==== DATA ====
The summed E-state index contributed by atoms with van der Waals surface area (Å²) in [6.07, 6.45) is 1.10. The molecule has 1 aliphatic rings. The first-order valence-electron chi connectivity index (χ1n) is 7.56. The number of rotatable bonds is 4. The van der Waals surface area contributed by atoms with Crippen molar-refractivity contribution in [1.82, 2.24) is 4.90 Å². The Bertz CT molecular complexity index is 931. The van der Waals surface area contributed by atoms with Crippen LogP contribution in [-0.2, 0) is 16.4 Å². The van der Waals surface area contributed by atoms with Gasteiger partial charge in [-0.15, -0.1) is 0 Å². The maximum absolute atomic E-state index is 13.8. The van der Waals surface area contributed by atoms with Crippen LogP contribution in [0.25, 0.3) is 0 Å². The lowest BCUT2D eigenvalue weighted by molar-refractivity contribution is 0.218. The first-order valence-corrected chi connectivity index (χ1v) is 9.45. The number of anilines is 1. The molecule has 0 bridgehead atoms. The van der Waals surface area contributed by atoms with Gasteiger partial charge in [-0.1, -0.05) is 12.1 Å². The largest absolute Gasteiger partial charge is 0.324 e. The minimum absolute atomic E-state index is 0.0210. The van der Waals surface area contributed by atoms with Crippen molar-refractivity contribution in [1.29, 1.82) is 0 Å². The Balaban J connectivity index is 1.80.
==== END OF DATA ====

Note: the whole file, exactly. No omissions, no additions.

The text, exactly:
The summed E-state index contributed by atoms with van der Waals surface area (Å²) in [6.07, 6.45) is 1.10. The molecule has 1 aliphatic rings. The first-order valence-electron chi connectivity index (χ1n) is 7.56. The number of rotatable bonds is 4. The van der Waals surface area contributed by atoms with Crippen molar-refractivity contribution in [1.82, 2.24) is 4.90 Å². The Bertz CT molecular complexity index is 931. The van der Waals surface area contributed by atoms with Crippen LogP contribution in [-0.2, 0) is 16.4 Å². The van der Waals surface area contributed by atoms with Gasteiger partial charge in [-0.15, -0.1) is 0 Å². The maximum absolute atomic E-state index is 13.8. The van der Waals surface area contributed by atoms with Crippen LogP contribution in [0.25, 0.3) is 0 Å². The lowest BCUT2D eigenvalue weighted by molar-refractivity contribution is 0.218. The first-order valence-corrected chi connectivity index (χ1v) is 9.45. The number of anilines is 1. The molecule has 0 bridgehead atoms. The van der Waals surface area contributed by atoms with Gasteiger partial charge in [-0.1, -0.05) is 12.1 Å². The largest absolute Gasteiger partial charge is 0.324 e. The minimum absolute atomic E-state index is 0.0210. The van der Waals surface area contributed by atoms with Crippen molar-refractivity contribution in [1.29, 1.82) is 0 Å². The Balaban J connectivity index is 1.80.